When a homeowner becomes unable to continue making mortgage payments, the home is placed at an elevated risk for a foreclosure. The problem can be even worse when the homeowner owes more to the mortgage company than the home’s actual dollar value. This is what’s known as being “underwater.”
A foreclosure should be avoided at all costs because it comes with several unfortunate consequences. Luckily, homeowners have alternatives to succumbing to foreclosure. In many cases, the owner can turn to either a deed in lieu of foreclosure or short sale. In context, both options are similar, but they do have differences between them.
Understanding a Short Sale
A short sale occurs when a lender approves a reasonably priced home sale that amounts to less than what is owed on the mortgage. When the sale completes, the lien is released from the property. A few loose ends must be tied up before a lender will typically approve a short sale. For starters, the homeowner must provide substantial evidence that he/she can’t cover the mortgage payments by providing:
- Proof of income, if there is any
- Complete financial documents and statements
- Tax returns from the past 2-3 years
- Bank statements dating from the past 1-2 years
- A letter outlining the hardship being experienced
Before the short sale can be considered by the lender, they will most likely require an existing buyer that is financially ready to complete the transaction. Once these requirements are met, a lender will likely approve a home for a short sale.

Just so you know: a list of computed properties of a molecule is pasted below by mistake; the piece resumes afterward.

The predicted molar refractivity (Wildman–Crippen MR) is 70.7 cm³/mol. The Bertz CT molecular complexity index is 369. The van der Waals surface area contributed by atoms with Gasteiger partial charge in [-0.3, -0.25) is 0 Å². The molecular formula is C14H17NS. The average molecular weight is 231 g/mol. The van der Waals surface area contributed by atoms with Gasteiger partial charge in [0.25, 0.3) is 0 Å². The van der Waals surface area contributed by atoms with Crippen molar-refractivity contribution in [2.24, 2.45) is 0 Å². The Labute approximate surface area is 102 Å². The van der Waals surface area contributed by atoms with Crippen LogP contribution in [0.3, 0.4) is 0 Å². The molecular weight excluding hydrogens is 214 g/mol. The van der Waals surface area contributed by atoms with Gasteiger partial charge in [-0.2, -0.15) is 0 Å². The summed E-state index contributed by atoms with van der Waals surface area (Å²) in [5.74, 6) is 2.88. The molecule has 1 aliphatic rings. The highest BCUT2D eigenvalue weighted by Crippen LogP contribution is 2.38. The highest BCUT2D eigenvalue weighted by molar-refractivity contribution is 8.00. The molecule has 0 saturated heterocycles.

Understanding a Deed in Lieu of Foreclosure
Both the short sale and deed in lieu of foreclosure share many of the same qualities. Both tactics end in the homeowner being legally freed from the mortgage contract. The process of the deed in lieu of foreclosure is a bit different, however.
When a homeowner experiences hardship with his/her finances and can’t sell the property via a short sale or regular home sale, he/she can attempt to pursue a deed in lieu of foreclosure. The same five types of documentation required for the short sale will also be required for the deed in lieu of foreclosure. Furthermore, lenders typically want the home to have been on sale via the market for longer than 3 months before they will consider this option.
If approved, the lender will issue two forms to the homeowner: an estoppel affidavit and a deed that will give ownership of the property to the lender. The affidavit will be responsible for the outlining the agreement and confirming that the homeowner is willingly transferring the home’s deed. Approval will happen once these two documents have been signed and completed.
In the events of both short sales and deeds in lieu of foreclosure, there is always the chance that the lender will pursue a deficiency judgment. This is because the lender is essentially agreeing to a settlement where they receive less financial compensation than what the mortgage debt is worth.
In some states, it is illegal for a lender to pursue a deficiency judgment. However, other states will allow it, and it does happen to real homeowners. This is why it’s incredibly important to make sure the documentation and contract agreement pertaining to the deed in lieu of foreclosure or short sale prevents the possibility of the lender later attempting a deficiency judgment.
Many people make the mistake of believing a short sale and deed in lieu of foreclosure are actually the same thing, but they are not. It is up to you to ensure that documentation is properly filed and audited for legal accuracy. This way, the chances of a lender pursuing a deficiency judgment are greatly minimized. When proper precaution is taken, a deed in lieu of foreclosure or short sale are both realistic alternatives to succumbing to a foreclosure.
Contact Our Firm for Professional Assistance
You likely still have questions or concerns about both a deed in lieu of foreclosure and a short sale. Our firm can answer any questions you might have, and we are fully equipped to help you embark on the best course of legal action. Call our offices or contact us online today for more information.